Cyprus Course on Peace and Conflict (For Research School members and their supervisors)

Please note: This page refers to a course that has already taken place.

Time:

14 - 20 Oct 2018

Place:

Kyrenia and Nicosia, Cyprus

Organizer:

Gregory M. Reichberg (UiO/PRIO)

Credits:

5 ECTS with course essay

Contact:

Marte Nilsen

Lecturers:

​Elin Bjarnegård (Associate Professor, Dept. of Government, Uppsala University)

Annika Björkdahl (Professor, Department of Political Science, Lund University)

Mete Hatay (Senior Research Consultant, PRIO Cyprus Center)

Cindy Horst (Research Professor in Migration and Refugee Studies, PRIO)

Marte Nilsen (Senior Researcher, PRIO, and Coordinator, Research School)

Lynn Nygaard (Special Advisor on Project Development and Publications, PRIO)

Gregory M. Reichberg (Research Professor, PRIO and University of Oslo, Political Science; Director, Research School on Peace and Conflict)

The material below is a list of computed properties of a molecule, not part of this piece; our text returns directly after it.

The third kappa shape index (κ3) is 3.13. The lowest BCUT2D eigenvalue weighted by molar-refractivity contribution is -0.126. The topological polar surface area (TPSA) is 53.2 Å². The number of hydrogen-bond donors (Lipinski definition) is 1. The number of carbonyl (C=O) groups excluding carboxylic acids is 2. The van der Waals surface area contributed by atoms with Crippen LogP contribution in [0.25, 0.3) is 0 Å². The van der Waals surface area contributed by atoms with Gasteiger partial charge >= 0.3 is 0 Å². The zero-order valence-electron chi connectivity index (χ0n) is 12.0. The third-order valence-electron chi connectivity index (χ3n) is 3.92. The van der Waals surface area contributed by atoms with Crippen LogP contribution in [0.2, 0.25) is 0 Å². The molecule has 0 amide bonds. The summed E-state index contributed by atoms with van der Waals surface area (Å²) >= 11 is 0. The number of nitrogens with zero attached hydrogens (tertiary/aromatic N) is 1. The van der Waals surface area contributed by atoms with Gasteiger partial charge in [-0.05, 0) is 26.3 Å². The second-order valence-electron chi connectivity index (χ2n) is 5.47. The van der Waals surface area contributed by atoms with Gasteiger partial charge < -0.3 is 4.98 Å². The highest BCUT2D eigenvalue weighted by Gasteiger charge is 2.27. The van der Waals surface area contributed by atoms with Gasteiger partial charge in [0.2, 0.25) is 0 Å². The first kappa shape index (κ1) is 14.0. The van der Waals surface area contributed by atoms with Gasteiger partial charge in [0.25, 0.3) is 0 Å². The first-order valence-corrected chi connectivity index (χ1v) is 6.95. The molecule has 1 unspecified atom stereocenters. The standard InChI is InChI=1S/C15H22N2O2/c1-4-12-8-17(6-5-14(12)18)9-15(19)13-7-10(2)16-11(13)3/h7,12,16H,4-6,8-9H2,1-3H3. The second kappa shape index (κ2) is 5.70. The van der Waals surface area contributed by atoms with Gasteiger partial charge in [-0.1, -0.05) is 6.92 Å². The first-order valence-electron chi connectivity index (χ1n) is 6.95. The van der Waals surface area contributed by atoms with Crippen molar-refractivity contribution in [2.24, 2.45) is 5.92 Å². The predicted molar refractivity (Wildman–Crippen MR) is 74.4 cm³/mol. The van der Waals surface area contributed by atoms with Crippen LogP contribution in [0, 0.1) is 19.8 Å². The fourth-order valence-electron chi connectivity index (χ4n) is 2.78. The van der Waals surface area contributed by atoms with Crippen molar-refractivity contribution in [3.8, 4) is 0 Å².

Kristin Ringdal (Professor, Politiocal Science, NTNU)

Henrik Syse (Research Professor, PRIO)

Francesco Strazzari (Associate Professor, International Relations, Sant'Anna School of Advanced Studies)

Zenonas Tziarras (Senior Research Consultant, PRIO Cyprus Center)

Torunn Tryggestad (Senior Researcher and Director of PRIO Centre on Gender, Peace, and Security)

Henrik Urdal (Research Professor and Institute Director, PRIO)

The objective of this course is twofold: On the one hand, it will examine the theory of peace and conflict research (its nature and scope) and on the other, it will consider a diverse sampling of its representative topics, including: conflict trends today; the role of religion in armed conflict; coercive diplomacy and the use of threats in the international sphere; the Nobel Peace Prize, gendered dimensions of violence, diasporas and peacebuilding;  land ownership and indigenous rights, memory politics and transitional justice; and failed peace mediations. The course will also include a session on the Cyprus conflict, as well as site visits. 

The course is organised in collaboration between UiO, NTNU and PRIO, and is hosted by the PRIO Cyprus Centre. Only members of the Research School (and their supervisors) are eligible to enroll in this course.

Course Description: